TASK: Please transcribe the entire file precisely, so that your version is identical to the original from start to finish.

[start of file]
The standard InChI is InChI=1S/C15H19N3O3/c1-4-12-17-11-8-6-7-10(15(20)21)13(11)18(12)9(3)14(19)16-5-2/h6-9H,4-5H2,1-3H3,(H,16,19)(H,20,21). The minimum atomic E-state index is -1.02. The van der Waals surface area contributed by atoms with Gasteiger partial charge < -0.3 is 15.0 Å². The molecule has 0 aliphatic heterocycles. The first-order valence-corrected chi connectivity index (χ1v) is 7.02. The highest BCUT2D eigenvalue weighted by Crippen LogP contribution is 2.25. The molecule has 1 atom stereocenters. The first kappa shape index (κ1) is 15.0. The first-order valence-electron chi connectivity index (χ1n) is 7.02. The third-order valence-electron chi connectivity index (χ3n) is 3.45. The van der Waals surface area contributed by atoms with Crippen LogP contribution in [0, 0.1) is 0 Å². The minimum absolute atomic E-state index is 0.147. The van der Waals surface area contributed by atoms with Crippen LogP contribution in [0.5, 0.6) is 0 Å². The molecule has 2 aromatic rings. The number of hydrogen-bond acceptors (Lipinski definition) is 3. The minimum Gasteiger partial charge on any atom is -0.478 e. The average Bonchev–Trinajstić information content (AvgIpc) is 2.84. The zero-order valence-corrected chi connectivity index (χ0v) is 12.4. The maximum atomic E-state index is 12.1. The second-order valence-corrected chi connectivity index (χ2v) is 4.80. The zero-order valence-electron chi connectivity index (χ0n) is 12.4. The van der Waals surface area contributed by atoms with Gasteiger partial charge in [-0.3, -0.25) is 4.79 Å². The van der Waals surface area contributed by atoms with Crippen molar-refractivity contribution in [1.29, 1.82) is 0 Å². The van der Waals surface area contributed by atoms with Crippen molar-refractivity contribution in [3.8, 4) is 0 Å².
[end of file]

The standard InChI is InChI=1S/C15H19N3O3/c1-4-12-17-11-8-6-7-10(15(20)21)13(11)18(12)9(3)14(19)16-5-2/h6-9H,4-5H2,1-3H3,(H,16,19)(H,20,21). The minimum atomic E-state index is -1.02. The van der Waals surface area contributed by atoms with Gasteiger partial charge < -0.3 is 15.0 Å². The molecule has 0 aliphatic heterocycles. The first-order valence-corrected chi connectivity index (χ1v) is 7.02. The highest BCUT2D eigenvalue weighted by Crippen LogP contribution is 2.25. The molecule has 1 atom stereocenters. The first kappa shape index (κ1) is 15.0. The first-order valence-electron chi connectivity index (χ1n) is 7.02. The third-order valence-electron chi connectivity index (χ3n) is 3.45. The van der Waals surface area contributed by atoms with Crippen LogP contribution in [0, 0.1) is 0 Å². The minimum absolute atomic E-state index is 0.147. The van der Waals surface area contributed by atoms with Crippen LogP contribution in [0.5, 0.6) is 0 Å². The molecule has 2 aromatic rings. The number of hydrogen-bond acceptors (Lipinski definition) is 3. The minimum Gasteiger partial charge on any atom is -0.478 e. The average Bonchev–Trinajstić information content (AvgIpc) is 2.84. The zero-order valence-corrected chi connectivity index (χ0v) is 12.4. The maximum atomic E-state index is 12.1. The second-order valence-corrected chi connectivity index (χ2v) is 4.80. The zero-order valence-electron chi connectivity index (χ0n) is 12.4. The van der Waals surface area contributed by atoms with Gasteiger partial charge in [-0.3, -0.25) is 4.79 Å². The van der Waals surface area contributed by atoms with Crippen molar-refractivity contribution in [1.29, 1.82) is 0 Å². The van der Waals surface area contributed by atoms with Crippen molar-refractivity contribution in [3.8, 4) is 0 Å².